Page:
Alan H. Reiman (ahreiman@ICU.COM), described an experiment at his former shul. For a few years they required all Bar/Bat Mitzvah parents to attend a learner's minyan prior to the simcha. This may have worked if there had been more support from the Cantor and Hebrew school teachers (the Rabbi was for it). He also commented on how coldly the new families were received by the regular congregants.

Winston Weilheimer ( of Temple Israel, Deland, FL suggested not to create an "elite" service that will split the congregation. (Anne Keller-Smith) suggested "pre-simcha" workshops for Bar/Bat Mitzvah families. She also suggested that multiple people could have aliyot at the same time to reduce the number of hosafa aliyot that often occur. She stressed that all speeches given during the service should be divrei Torah.

Quotations from respondents

Lynn Berman, about the library minyan:

> It does create some distance between us and the other service (which could be good or bad), we rarely hear divrei torah from the rabbi or singin from the cantor. It also creates a nice, small, friendly atmosphere for davening and allows for new melodies and other learning activities. Since we are lay-led, it also creates a place for congregrants to learn new synagogue skills (leading parts of the service, layning Torah, writing divrei torah, etc.) and through this minyan both my husband and I have learned to layn Torah and lead parts of the service. The down side is that we can never just "show up" on Saturday. A lay-led minyan requires lay people to do everything. I schedule people to offer divrei torah, another person schedules layning and so on. And during the service the leaders need to keep things moving smoothly. If you have a large enough core of leaders this is easier.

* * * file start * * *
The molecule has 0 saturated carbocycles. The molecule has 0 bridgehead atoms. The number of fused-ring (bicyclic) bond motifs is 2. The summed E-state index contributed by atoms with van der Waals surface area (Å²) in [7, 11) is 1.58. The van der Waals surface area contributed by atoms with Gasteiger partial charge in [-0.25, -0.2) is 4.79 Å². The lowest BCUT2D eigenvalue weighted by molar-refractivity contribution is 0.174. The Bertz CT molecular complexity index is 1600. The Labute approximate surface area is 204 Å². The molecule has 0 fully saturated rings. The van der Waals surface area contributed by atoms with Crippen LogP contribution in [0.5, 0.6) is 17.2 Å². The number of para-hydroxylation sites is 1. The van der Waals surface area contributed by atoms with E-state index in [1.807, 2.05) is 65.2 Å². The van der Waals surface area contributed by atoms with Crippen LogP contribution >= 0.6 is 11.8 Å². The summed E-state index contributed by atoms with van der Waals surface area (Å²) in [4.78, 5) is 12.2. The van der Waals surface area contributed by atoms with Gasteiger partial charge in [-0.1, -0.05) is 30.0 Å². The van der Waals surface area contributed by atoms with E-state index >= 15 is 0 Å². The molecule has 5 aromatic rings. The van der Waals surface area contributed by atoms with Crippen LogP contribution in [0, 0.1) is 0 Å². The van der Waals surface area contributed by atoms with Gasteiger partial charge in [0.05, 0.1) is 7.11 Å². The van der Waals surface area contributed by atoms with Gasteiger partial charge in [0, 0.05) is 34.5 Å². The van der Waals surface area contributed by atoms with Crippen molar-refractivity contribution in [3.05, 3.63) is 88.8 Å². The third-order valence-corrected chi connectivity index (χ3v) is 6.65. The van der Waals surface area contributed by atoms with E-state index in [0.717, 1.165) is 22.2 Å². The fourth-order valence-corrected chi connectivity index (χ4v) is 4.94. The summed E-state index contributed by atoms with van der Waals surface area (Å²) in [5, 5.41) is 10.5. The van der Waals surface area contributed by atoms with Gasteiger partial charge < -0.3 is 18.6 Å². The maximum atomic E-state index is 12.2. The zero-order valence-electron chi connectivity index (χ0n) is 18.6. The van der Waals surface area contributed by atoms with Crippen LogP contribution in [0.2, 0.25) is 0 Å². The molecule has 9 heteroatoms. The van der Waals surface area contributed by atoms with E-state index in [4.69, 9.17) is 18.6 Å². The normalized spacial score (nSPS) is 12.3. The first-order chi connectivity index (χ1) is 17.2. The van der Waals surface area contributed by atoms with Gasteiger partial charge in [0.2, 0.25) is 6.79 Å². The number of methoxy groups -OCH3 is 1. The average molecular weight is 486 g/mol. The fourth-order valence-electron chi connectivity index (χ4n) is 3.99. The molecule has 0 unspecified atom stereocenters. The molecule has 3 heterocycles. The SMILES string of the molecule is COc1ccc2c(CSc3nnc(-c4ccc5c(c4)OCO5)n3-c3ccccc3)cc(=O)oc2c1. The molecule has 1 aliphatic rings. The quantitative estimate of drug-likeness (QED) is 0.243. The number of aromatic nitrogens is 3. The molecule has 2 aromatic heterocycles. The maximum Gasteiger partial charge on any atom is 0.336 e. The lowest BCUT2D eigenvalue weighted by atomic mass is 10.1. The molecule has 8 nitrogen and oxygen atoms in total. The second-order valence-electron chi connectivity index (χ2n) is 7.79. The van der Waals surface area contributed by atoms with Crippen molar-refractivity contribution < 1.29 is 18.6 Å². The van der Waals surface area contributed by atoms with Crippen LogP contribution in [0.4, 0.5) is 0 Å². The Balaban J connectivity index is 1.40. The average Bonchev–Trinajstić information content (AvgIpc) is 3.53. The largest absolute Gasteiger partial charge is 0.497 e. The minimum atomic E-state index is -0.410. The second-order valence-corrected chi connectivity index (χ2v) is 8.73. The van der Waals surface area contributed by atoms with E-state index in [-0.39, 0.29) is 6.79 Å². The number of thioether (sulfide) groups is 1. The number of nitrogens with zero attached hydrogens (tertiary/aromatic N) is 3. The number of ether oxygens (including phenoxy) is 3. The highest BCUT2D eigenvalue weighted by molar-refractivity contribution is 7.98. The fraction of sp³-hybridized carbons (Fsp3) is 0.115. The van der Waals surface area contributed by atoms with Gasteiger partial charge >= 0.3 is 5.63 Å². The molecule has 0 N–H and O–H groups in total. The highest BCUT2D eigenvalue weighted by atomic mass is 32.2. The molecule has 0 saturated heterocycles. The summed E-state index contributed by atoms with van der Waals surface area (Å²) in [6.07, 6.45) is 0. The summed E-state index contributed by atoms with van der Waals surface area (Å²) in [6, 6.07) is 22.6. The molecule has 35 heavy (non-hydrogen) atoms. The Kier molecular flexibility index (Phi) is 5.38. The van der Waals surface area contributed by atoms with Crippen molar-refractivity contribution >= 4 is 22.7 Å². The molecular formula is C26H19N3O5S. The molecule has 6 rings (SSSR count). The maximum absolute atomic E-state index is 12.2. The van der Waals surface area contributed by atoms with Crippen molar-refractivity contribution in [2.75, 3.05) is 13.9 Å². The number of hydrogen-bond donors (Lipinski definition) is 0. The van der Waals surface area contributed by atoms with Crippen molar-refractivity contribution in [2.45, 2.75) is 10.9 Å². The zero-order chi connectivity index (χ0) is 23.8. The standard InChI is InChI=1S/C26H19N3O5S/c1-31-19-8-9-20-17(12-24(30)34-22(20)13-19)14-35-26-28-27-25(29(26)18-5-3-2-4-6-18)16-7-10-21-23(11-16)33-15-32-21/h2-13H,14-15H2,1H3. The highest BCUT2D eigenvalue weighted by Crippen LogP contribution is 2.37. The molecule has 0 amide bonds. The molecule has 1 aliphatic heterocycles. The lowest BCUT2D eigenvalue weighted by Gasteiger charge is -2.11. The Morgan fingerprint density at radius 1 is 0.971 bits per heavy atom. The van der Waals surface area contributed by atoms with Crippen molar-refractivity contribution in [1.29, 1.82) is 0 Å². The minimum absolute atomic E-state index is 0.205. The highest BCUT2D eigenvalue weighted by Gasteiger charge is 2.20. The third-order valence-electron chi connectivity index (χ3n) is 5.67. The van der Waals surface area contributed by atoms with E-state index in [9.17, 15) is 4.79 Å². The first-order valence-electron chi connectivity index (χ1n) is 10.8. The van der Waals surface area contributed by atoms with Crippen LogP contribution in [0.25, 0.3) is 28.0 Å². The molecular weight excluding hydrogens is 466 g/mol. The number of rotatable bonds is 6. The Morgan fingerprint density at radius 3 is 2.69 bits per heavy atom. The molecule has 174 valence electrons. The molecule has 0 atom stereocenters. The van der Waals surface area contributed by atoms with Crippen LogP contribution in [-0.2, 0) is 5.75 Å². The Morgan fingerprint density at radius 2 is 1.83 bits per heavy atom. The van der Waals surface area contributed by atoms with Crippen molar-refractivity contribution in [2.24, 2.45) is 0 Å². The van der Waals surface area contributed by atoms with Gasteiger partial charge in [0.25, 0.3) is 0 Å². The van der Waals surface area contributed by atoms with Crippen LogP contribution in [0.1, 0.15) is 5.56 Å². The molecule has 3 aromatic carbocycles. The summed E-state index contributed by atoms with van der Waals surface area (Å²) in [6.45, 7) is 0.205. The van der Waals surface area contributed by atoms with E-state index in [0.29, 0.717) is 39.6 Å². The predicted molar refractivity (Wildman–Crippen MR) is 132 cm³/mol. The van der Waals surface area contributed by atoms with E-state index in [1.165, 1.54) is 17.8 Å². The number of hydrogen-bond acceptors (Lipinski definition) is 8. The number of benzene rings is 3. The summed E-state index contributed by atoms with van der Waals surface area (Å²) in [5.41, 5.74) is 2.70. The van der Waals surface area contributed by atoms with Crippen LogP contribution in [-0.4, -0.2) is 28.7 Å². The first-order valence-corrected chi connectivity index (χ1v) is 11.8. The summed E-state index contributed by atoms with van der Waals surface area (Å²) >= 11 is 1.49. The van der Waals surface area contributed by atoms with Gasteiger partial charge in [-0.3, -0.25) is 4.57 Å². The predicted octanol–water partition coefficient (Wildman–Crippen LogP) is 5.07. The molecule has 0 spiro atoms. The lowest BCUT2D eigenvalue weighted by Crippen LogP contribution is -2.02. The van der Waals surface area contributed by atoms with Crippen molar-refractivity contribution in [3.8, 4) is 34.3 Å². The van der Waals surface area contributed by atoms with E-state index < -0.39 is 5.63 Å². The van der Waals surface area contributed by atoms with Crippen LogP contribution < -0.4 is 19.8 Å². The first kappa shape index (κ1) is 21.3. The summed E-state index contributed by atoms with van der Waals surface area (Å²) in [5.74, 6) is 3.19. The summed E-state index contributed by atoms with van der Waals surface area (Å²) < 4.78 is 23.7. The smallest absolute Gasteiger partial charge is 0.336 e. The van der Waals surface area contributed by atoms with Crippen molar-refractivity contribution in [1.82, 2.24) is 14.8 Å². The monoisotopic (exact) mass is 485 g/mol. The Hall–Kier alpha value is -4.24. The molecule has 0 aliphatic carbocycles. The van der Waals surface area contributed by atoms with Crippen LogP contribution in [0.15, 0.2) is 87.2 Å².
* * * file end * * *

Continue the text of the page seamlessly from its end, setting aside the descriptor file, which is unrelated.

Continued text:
Lynn Berman, about problems with the main service:

> -- In my opinion, the WORST thing you can do is lower your service to the least common denominator. This leads to less community knowledge (why learn what you don't need to know) and leads families and children to believe that the (sometimes) minimal knowledged gained for the Bar/Bat Mitzvah is all that is needed. It also sends the subtle message that the service is occuring especially for the Bar/Bat Mitavah and that if there is no simcha the service is not as important. You want the Bar/Bat Mitzvah to add to the service, not define it.

Winston Weilheimer, about integrating the simcha into the regular service: